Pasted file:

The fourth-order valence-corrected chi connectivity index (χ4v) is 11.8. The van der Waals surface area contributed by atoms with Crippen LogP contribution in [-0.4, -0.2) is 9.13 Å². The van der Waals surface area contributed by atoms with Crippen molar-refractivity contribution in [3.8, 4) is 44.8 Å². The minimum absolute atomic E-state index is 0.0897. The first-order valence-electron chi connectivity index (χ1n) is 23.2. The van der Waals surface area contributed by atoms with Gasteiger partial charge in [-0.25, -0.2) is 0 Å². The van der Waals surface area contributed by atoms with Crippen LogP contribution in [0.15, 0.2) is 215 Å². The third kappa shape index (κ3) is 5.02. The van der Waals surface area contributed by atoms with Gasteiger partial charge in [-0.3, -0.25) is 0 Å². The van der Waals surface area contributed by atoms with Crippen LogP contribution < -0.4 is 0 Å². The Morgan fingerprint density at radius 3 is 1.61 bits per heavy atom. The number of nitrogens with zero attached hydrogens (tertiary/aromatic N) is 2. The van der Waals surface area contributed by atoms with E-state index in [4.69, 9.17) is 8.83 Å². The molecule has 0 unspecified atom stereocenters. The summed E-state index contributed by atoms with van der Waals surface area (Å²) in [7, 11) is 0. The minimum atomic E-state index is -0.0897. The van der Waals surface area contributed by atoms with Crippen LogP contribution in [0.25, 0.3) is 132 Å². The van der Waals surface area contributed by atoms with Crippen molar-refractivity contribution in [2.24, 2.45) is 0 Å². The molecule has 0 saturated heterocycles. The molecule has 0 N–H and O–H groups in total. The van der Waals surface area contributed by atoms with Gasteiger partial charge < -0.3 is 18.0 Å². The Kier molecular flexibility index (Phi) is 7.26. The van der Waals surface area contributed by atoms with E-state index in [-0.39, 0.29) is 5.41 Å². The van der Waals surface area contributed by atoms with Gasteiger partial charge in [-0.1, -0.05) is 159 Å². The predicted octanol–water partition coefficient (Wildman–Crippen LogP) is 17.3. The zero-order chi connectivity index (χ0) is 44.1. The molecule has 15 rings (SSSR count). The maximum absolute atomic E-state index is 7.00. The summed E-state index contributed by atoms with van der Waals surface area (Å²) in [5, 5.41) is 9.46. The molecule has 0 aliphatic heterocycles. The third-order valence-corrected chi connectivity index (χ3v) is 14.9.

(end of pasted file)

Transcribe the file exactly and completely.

The fourth-order valence-corrected chi connectivity index (χ4v) is 11.8. The van der Waals surface area contributed by atoms with Crippen LogP contribution in [-0.4, -0.2) is 9.13 Å². The van der Waals surface area contributed by atoms with Crippen molar-refractivity contribution in [3.8, 4) is 44.8 Å². The minimum absolute atomic E-state index is 0.0897. The first-order valence-electron chi connectivity index (χ1n) is 23.2. The van der Waals surface area contributed by atoms with Gasteiger partial charge in [-0.25, -0.2) is 0 Å². The van der Waals surface area contributed by atoms with Crippen LogP contribution in [0.15, 0.2) is 215 Å². The third kappa shape index (κ3) is 5.02. The van der Waals surface area contributed by atoms with Gasteiger partial charge in [-0.3, -0.25) is 0 Å². The van der Waals surface area contributed by atoms with Crippen LogP contribution < -0.4 is 0 Å². The Morgan fingerprint density at radius 3 is 1.61 bits per heavy atom. The number of nitrogens with zero attached hydrogens (tertiary/aromatic N) is 2. The van der Waals surface area contributed by atoms with E-state index in [4.69, 9.17) is 8.83 Å². The molecule has 0 unspecified atom stereocenters. The summed E-state index contributed by atoms with van der Waals surface area (Å²) in [7, 11) is 0. The minimum atomic E-state index is -0.0897. The van der Waals surface area contributed by atoms with Crippen LogP contribution in [0.25, 0.3) is 132 Å². The van der Waals surface area contributed by atoms with Crippen molar-refractivity contribution in [2.24, 2.45) is 0 Å². The molecule has 0 saturated heterocycles. The molecule has 0 N–H and O–H groups in total. The van der Waals surface area contributed by atoms with Gasteiger partial charge < -0.3 is 18.0 Å². The Kier molecular flexibility index (Phi) is 7.26. The van der Waals surface area contributed by atoms with E-state index in [-0.39, 0.29) is 5.41 Å². The van der Waals surface area contributed by atoms with Gasteiger partial charge in [-0.1, -0.05) is 159 Å². The predicted octanol–water partition coefficient (Wildman–Crippen LogP) is 17.3. The zero-order chi connectivity index (χ0) is 44.1. The molecule has 15 rings (SSSR count). The maximum absolute atomic E-state index is 7.00. The summed E-state index contributed by atoms with van der Waals surface area (Å²) in [5, 5.41) is 9.46. The molecule has 0 aliphatic heterocycles. The third-order valence-corrected chi connectivity index (χ3v) is 14.9.